Roman military diploma at Brigham Young University library

The Harold B. Lee Library at Brigham Young University in Provo, Utah (U.S.A.) has installed a display featuring a Roman military diploma issued to one Marcus Herennius Polymita during the reign of the Emperor Trajan (dating to 109 CE), along with a replica of the diploma for visitors to handle, as well as other items. The exhibition (March 2007 – March 2008) is entitled “Two Ancient Roman Plates: Bronze Military Diplomas and Other Sealed Documents” and has been accompanied by significant coverage online:

Two articles about the diploma were published in BYU Studies (I cannot tease out volume and year because of the way the website is arranged):

Provenance and editions

The online, free access materials are not explicit on this matter, saying only that the diploma was discovered in Dacia and its metallurgical makeup is consistent with ores mined in Sardinia and the Iberian peninsula and smelted during the first century of the Roman Empire. It would appear to me, however, that this diploma was cataloged in:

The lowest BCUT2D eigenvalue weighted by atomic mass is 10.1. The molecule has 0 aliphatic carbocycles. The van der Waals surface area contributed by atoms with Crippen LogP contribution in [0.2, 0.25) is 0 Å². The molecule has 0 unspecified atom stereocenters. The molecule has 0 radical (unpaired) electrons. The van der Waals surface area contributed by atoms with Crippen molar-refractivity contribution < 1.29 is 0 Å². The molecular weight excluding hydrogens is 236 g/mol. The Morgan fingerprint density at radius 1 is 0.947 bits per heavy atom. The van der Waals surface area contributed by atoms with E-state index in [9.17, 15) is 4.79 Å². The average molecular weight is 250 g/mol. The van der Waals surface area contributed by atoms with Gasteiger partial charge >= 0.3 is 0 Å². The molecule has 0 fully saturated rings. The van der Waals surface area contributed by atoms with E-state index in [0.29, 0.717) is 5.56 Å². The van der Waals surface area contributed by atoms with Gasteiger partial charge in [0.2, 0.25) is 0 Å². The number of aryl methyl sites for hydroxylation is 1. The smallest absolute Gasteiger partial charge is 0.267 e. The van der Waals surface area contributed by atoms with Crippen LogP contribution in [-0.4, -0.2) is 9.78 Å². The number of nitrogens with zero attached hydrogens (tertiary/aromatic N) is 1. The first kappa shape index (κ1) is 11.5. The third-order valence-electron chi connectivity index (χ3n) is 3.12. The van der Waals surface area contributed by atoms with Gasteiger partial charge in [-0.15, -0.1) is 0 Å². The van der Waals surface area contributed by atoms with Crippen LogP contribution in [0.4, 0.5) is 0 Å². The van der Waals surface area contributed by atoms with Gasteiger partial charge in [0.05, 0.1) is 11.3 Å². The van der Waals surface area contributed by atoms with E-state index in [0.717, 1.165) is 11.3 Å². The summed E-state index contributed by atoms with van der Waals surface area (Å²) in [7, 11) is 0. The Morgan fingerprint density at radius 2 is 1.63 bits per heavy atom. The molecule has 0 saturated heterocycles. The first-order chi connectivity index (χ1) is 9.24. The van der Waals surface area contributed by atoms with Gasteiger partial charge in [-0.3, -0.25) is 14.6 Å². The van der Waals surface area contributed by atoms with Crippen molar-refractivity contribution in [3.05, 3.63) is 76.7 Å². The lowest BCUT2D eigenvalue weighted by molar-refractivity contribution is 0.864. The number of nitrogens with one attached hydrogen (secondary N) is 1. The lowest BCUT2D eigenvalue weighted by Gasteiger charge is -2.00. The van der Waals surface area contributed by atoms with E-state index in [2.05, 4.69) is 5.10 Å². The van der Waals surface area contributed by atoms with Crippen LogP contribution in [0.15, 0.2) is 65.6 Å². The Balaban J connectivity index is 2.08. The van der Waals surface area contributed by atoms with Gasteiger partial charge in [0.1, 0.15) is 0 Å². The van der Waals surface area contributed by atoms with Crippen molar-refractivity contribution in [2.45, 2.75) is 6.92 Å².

• M. Roxan, Roman Military Diplomas 1985-1993, London, 1994, ISBN: 090583334 (worldcat record; fulltext PDF online via the BYU exhibition website), no. 148 (text and commentary).

According to Roxan, the diploma was discovered in 1986 at Ranovac (now in Serbia and Montenegro), ca. 30km south of the Roman legionary fortress at Viminacium (modern Kostolac = BAtlas 21 D5), “allegedly with three others.”

The diploma is also registered in the Epigraphic Databank Heidelberg (text, bibliography), albeit without a reference to Roxan:

I am not aware of an online translation of this diploma.

Readers may also be interested in the now venerable (1998!), website for the Roman Military Diploma from Slavonski Brod, which includes photographs, text and discussion of another diploma for which the original seals (and protective covering) are preserved.

About Tom Elliott

Tom is Associate Director for Digital Programs and Senior Research Scholar at the Institute for the Study of the Ancient World, New York University. Tom holds an undergraduate degree in Computer Science from Duke University and a Ph.D. in Ancient History from UNC. His master's thesis treated a class of late Roman census documents from the Aegean islands and Asia Minor. His dissertation assembled and analyzed the epigraphic evidence for boundary disputes in the early Roman empire.
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